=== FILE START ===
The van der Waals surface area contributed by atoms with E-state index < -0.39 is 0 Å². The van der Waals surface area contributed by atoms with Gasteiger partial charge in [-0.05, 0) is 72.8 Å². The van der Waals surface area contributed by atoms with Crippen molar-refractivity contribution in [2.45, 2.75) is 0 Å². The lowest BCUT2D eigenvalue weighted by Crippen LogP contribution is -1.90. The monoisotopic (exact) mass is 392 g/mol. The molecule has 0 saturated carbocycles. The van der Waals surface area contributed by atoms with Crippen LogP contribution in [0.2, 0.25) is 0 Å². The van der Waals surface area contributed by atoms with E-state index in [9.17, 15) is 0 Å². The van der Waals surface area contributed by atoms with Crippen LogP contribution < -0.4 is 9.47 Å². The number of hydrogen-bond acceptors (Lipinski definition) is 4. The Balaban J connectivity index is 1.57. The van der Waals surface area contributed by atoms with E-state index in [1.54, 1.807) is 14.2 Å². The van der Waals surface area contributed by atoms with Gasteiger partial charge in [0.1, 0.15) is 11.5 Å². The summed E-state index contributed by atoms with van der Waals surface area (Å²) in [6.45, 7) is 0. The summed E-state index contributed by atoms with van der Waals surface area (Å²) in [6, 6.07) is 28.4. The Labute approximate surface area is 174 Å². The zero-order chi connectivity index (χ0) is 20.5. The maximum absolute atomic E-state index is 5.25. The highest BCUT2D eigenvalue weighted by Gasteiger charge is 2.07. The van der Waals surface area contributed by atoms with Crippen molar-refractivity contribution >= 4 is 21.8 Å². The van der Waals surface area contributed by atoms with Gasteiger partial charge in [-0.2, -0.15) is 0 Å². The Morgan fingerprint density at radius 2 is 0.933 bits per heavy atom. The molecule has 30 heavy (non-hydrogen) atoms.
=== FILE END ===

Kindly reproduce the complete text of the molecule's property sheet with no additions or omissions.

The van der Waals surface area contributed by atoms with E-state index < -0.39 is 0 Å². The van der Waals surface area contributed by atoms with Gasteiger partial charge in [-0.05, 0) is 72.8 Å². The van der Waals surface area contributed by atoms with Crippen molar-refractivity contribution in [2.45, 2.75) is 0 Å². The lowest BCUT2D eigenvalue weighted by Crippen LogP contribution is -1.90. The monoisotopic (exact) mass is 392 g/mol. The molecule has 0 saturated carbocycles. The van der Waals surface area contributed by atoms with Crippen LogP contribution in [0.2, 0.25) is 0 Å². The van der Waals surface area contributed by atoms with E-state index in [9.17, 15) is 0 Å². The van der Waals surface area contributed by atoms with Crippen LogP contribution < -0.4 is 9.47 Å². The number of hydrogen-bond acceptors (Lipinski definition) is 4. The Balaban J connectivity index is 1.57. The van der Waals surface area contributed by atoms with E-state index in [1.54, 1.807) is 14.2 Å². The van der Waals surface area contributed by atoms with Gasteiger partial charge in [0.1, 0.15) is 11.5 Å². The summed E-state index contributed by atoms with van der Waals surface area (Å²) in [6.45, 7) is 0. The summed E-state index contributed by atoms with van der Waals surface area (Å²) in [6, 6.07) is 28.4. The Labute approximate surface area is 174 Å². The zero-order chi connectivity index (χ0) is 20.5. The maximum absolute atomic E-state index is 5.25. The highest BCUT2D eigenvalue weighted by Gasteiger charge is 2.07. The van der Waals surface area contributed by atoms with Crippen molar-refractivity contribution >= 4 is 21.8 Å². The van der Waals surface area contributed by atoms with Gasteiger partial charge in [-0.2, -0.15) is 0 Å². The Morgan fingerprint density at radius 2 is 0.933 bits per heavy atom. The molecule has 30 heavy (non-hydrogen) atoms.